Friday, September 01, 2006

Ponder this...

"All men seek happiness. This is without exception. Whatever different means they employ, they all tend to this end. The cause of some going to war, and others avoiding it, it is the same desire in both, attended with different views. The will never takes the least step but to this object. This is the motive of every action of every man, even of those who hang themselves."

Blaise Pascal

"The chief end of man is to glorify God by enjoying Him forever."

John Piper
Source: Desiring God: Meditations of a Christian Hedonist


Anonymous said...

I'm diggin' this blog! You're cute without the layers! Or with them!

Anonymous said...

p.s. ponder that!

Della said...

As a society, we have lost the art of friendship, intimacy, connecting with others. Friendship is a sacred trust; it is a covenant based relationship. Not too many in the Bible were called "friends of God."

It is unreasonable to think we can enjoy God, who is our creator, redeemer, and the lover of our souls, if we cannot enjoy one another.

Most people are lovers of selves; unable to enjoy others or God. Jesus told us to love our neighbors as ourselves, which meant it is a natural thing to love oneself, but it takes effort to love one's neighbor as oneself. I do agree that all men seek happiness, but very few find it. That is because happiness is like "real" in The Velveteen Rabbit. We become ... when we love.

Sarah Onderdonk said...

anon... you obviously missed the 1987-89 "pixie" years. there are a few out there who could comment on it... but i'd prefer they not!

Sarah Onderdonk said...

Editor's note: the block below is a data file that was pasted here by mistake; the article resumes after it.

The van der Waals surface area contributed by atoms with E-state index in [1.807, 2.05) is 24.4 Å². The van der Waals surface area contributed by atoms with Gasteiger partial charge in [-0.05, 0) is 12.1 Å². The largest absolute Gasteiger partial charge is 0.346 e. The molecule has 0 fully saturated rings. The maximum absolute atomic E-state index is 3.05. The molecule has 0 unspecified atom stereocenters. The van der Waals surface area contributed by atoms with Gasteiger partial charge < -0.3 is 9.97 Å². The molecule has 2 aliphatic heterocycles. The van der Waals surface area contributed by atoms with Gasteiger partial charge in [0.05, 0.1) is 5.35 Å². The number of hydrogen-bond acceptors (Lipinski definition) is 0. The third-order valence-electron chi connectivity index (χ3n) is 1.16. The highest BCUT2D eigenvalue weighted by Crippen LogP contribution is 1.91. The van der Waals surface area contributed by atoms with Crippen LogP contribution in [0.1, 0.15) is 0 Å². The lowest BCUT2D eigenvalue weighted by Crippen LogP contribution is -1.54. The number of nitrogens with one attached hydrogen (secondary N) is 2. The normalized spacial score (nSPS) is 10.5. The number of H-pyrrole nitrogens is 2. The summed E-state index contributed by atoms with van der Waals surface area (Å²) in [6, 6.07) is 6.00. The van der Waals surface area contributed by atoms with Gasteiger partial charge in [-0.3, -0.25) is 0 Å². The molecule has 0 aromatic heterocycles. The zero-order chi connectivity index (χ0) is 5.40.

Della... you knocked me over with the Velveteen Rabbit... "we become... when we love." that really sinks deep.

larry crabb wrote a book called "Inside Out." in it, he talks about the sin of "self protection." yes, the SIN of self protection. it's when we build a fortress around our hearts and refuse to let others in for fear of being hurt. if i'm brutually honest, i must admit that this can be a "default" position for me... but something i know needs to change.

maybe there's a blog on the subject of intimacy in friendship, do you think?

Matt Montgomery said...

I must disagree with Pascal. As much as I loved him in my mathematics training, his theology, illustrated by this statement, smacks of determinism. His worldview insulates God's creation from the chaos of complexity and randomness by understanding each action in the universe as series of events in a predetermined cosmic blueprint. To boil the core motives of every action of every human down to a desire to gain happiness is overly simplistic and seems presumptuous. The motivations and actions of individuals would appear to me to be too complex and unpredictable to capture in a single statement of purpose.

Sarah Onderdonk said...

Matt... can it be boiled down to an innate hunger for a closer relationship with God?

Matt Montgomery said...

A God-shaped hole in the heart of every human might make for a good song but I believe the answer (predictably so) is more complex. To be sure there is desire for relationship within the bounds of normal human behavior. One might view this as shades of the original desire of God for relationship with man. I tend to see more complexity in the human response to God so I back away from claims of universals like this.

Sarah Onderdonk said...

Abraham Maslow, an atheist and pioneer of humanistic psychology, gave us a "hierarchy of human needs" model that he believed summed up the drivers of human motivation. While his model has been challenged and tweaked over the years, it remains something of a standard in secular pscyhology.

according to maslow, after basic survival, safety, security, love and ego needs are met, people could work toward a state of "transcendence" that takes us beyond the self into a higher realm of "peak experience." it's here, he suggested, that we would find our most complete state of contentment.

while this is a secular model put forth by an atheist, it's interesting to note that even here, there is this recognition that there is something beyond "self" that is necessary to achieve happiness.

with the Christian faith, we have essentially inverted maslow's pyramid... rather than seeing our lives as "toiling and striving" to get past certain human needs to some alter-ego state... we have our faith in Christ to sustain us. and the peace that comes with the trust that in Him, our most important needs are already met.